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Department Of How To Describe The Indescribable
Total Eclipse Of The Blog
My family and I joined twelve friends on an adventure to the Central Oregon high desert area, where we were able to find a prime viewing spot just above the Lake Billy Chinook gorge, with Mt. Jefferson to the west. We watched the eclipse in all its phases, from first contact  through the end, and were able to experience just under two minutes of totality.
Astronomers, other scientists, science geeks and groupies and other laypersons have tried, with varying degrees of evocative articulation, to speak and/or write about Monday’s solar eclipse. Check NASA’s site for links to superlative photos and videos, if you’re interested.
As for moiself, I am still processing my experience, and thus am hesitant to write much about it.
Our longtime family friend  MM is a NASA astronomer and solar eclipse-o-phile.  MM was the impetus and initial organizing force for the trip – his third (and our first) to the area of a solar eclipse totality zone. In a heartfelt FB post, MM wrote about how it is difficult to put the experience of seeing a total solar eclipse into words…yet he managed to do so, IMHO, with concision and beauty:
It’s such an immersive experience with the Earth, the shadow, the moon, and the sun. … I’ve always said that “it speaks to your lizard brain,” which still doesn’t do it justice in any way. The indifference of the moon grinding on in its orbit while we humans gather in the shadow speaks to many things and moved me to tears.
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Department Of Please Stop Saying That
Allegedly Sentient Biped A: Let’s go see the Transformers movie tonight at the multiplex. Meet you there at seven-fifteen?”
Allegedly Sentient Biped B: Awesome!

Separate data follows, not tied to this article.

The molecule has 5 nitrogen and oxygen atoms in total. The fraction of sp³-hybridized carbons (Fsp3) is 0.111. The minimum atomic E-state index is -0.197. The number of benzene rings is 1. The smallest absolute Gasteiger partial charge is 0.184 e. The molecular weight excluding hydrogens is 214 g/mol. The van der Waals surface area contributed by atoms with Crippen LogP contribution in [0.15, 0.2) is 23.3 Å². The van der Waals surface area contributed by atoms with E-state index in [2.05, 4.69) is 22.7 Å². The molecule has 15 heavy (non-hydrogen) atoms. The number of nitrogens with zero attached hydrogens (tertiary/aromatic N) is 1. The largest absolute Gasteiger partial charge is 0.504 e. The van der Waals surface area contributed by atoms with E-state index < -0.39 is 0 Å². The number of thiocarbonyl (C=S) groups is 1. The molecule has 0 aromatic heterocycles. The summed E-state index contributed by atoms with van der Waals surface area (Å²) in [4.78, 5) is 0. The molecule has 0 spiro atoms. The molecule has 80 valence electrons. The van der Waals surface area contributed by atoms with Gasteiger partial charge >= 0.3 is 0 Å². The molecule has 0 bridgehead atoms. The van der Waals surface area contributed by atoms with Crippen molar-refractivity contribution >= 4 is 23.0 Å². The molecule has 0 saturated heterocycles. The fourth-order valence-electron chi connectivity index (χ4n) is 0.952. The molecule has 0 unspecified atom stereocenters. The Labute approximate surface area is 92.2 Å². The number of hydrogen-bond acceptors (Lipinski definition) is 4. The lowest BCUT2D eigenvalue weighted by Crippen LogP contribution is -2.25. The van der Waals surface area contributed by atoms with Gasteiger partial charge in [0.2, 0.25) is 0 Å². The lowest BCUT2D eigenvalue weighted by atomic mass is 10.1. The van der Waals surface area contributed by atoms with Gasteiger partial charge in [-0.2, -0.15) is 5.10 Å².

The mis- and over-use of that adjective has bothered me for ages. But now that I have truly experienced something which merits the description of being
magnificent, majestic, imposing, splendid, spectacular, grand, awe-inspiring, striking, stunning, breathtaking, impactful
etc., I don’t know if I can continue to tolerate hearing awesome used in conjunction with the unfortunate myriad of comparatively ordinary, pedestrian objects and situations to which it is applied.
You know what this means.
I’m afraid I’m going to turn into One Of Those People Who Corrects Other People On Their Word Usage. ®
All things considered, could you blame me, the next time some nonchalant café server attempts the following interaction?
Server: “Have you decided what to order?”
Moiself: “Yes, I’ll have your quinoa lingonberry salad special.”
Moiself: “Uh…thank you for lauding my selection, but, trust me, I’ve seen awesome, and your salad – anyone’s salad – ain’t it.”
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Department Of We Are The World/We Are The Sunset
Perhaps the most memorable of the eclipse moments was also, for me, the most unexpected. It occurred during the totality, when I tore my gaze away from watching the extension of the solar corona and looked down, and around, at the horizon. There was another totality to be seen – that of the sunset effect. I turned in a circle, and instead of seeing a sliver of the pink/red glow of dusk to the west, it was in all directions: 360 degrees of “sunset.”
It blew my effin’ mind.
Without using any external technology (compass; GPS) or just previously knowing where you were (okay; Mt. Jefferson was to the west so we are facing east…), there were none of the usual solar clues to orient you. You could not tell east from west from north from south. For just under two minutes, “direction” or orientation didn’t matter.
What a humbling perspective. Could it make a difference, I wondered, if people all over the world could see it?
When I attempted to explain my experience to my son K and daughter Belle, K mischievously accused me of having “one of your hippie moments.”
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May you appreciate those times when direction doesn’t matter;
May you prioritize seeing, at least once in your life, a total solar eclipse;
May you live long and well enough to have legitimately awesome experiences;
…and may the hijinks ensue.
Thanks for stopping by. Au Vendredi!
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 He and MH’s association goes back to mid 1980s Caltech.
 If there is such a thing, and I think that there is.